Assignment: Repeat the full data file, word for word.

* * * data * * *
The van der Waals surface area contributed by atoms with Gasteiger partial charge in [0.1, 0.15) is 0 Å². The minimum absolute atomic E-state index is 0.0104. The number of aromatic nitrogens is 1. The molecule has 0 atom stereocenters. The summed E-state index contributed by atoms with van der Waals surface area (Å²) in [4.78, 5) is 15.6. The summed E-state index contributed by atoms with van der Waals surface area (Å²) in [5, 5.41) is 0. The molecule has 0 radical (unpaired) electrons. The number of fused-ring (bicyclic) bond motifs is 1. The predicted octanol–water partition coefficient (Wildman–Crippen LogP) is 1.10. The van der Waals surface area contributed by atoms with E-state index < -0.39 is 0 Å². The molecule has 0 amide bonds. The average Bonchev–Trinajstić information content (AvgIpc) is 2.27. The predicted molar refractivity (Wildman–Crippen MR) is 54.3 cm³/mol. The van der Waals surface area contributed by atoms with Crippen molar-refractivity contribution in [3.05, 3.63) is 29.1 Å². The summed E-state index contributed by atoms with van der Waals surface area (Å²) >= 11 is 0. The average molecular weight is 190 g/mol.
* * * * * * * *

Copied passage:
The van der Waals surface area contributed by atoms with Gasteiger partial charge in [0.1, 0.15) is 0 Å². The minimum absolute atomic E-state index is 0.0104. The number of aromatic nitrogens is 1. The molecule has 0 atom stereocenters. The summed E-state index contributed by atoms with van der Waals surface area (Å²) in [4.78, 5) is 15.6. The summed E-state index contributed by atoms with van der Waals surface area (Å²) in [5, 5.41) is 0. The molecule has 0 radical (unpaired) electrons. The number of fused-ring (bicyclic) bond motifs is 1. The predicted octanol–water partition coefficient (Wildman–Crippen LogP) is 1.10. The van der Waals surface area contributed by atoms with E-state index < -0.39 is 0 Å². The molecule has 0 amide bonds. The average Bonchev–Trinajstić information content (AvgIpc) is 2.27. The predicted molar refractivity (Wildman–Crippen MR) is 54.3 cm³/mol. The van der Waals surface area contributed by atoms with Crippen molar-refractivity contribution in [3.05, 3.63) is 29.1 Å². The summed E-state index contributed by atoms with van der Waals surface area (Å²) >= 11 is 0. The average molecular weight is 190 g/mol.